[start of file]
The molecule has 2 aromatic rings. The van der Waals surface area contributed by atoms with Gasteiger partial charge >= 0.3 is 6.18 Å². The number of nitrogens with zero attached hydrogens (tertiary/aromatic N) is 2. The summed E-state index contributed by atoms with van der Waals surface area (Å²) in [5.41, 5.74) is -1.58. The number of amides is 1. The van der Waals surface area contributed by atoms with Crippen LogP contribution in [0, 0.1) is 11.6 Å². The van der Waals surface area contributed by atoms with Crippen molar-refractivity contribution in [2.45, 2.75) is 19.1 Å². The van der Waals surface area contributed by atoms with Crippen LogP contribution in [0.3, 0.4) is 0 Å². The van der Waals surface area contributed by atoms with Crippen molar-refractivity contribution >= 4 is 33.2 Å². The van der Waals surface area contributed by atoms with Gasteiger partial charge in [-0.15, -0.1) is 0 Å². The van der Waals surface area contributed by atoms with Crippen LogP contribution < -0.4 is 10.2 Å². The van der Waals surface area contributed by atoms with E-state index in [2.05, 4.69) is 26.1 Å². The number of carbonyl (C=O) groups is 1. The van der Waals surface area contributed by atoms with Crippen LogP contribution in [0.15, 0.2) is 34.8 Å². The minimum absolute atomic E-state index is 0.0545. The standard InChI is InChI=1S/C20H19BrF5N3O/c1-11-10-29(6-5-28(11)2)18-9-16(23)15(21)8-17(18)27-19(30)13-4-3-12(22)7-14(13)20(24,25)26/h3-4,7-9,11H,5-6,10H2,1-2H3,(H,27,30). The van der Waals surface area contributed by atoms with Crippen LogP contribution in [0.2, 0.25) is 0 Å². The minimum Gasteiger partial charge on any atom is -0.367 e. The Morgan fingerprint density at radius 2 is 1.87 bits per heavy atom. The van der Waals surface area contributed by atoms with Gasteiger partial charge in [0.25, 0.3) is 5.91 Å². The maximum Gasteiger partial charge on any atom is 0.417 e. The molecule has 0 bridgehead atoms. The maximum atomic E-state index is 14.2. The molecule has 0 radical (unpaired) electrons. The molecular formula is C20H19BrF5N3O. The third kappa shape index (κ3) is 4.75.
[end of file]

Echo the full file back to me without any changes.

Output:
The molecule has 2 aromatic rings. The van der Waals surface area contributed by atoms with Gasteiger partial charge >= 0.3 is 6.18 Å². The number of nitrogens with zero attached hydrogens (tertiary/aromatic N) is 2. The summed E-state index contributed by atoms with van der Waals surface area (Å²) in [5.41, 5.74) is -1.58. The number of amides is 1. The van der Waals surface area contributed by atoms with Crippen LogP contribution in [0, 0.1) is 11.6 Å². The van der Waals surface area contributed by atoms with Crippen molar-refractivity contribution in [2.45, 2.75) is 19.1 Å². The van der Waals surface area contributed by atoms with Crippen LogP contribution in [0.3, 0.4) is 0 Å². The van der Waals surface area contributed by atoms with Crippen molar-refractivity contribution >= 4 is 33.2 Å². The van der Waals surface area contributed by atoms with Gasteiger partial charge in [-0.15, -0.1) is 0 Å². The van der Waals surface area contributed by atoms with Crippen LogP contribution < -0.4 is 10.2 Å². The van der Waals surface area contributed by atoms with E-state index in [2.05, 4.69) is 26.1 Å². The number of carbonyl (C=O) groups is 1. The van der Waals surface area contributed by atoms with Crippen LogP contribution in [0.15, 0.2) is 34.8 Å². The minimum absolute atomic E-state index is 0.0545. The standard InChI is InChI=1S/C20H19BrF5N3O/c1-11-10-29(6-5-28(11)2)18-9-16(23)15(21)8-17(18)27-19(30)13-4-3-12(22)7-14(13)20(24,25)26/h3-4,7-9,11H,5-6,10H2,1-2H3,(H,27,30). The van der Waals surface area contributed by atoms with Crippen LogP contribution in [0.2, 0.25) is 0 Å². The minimum Gasteiger partial charge on any atom is -0.367 e. The Morgan fingerprint density at radius 2 is 1.87 bits per heavy atom. The van der Waals surface area contributed by atoms with Gasteiger partial charge in [0.25, 0.3) is 5.91 Å². The maximum Gasteiger partial charge on any atom is 0.417 e. The molecule has 0 bridgehead atoms. The maximum atomic E-state index is 14.2. The molecule has 0 radical (unpaired) electrons. The molecular formula is C20H19BrF5N3O. The third kappa shape index (κ3) is 4.75.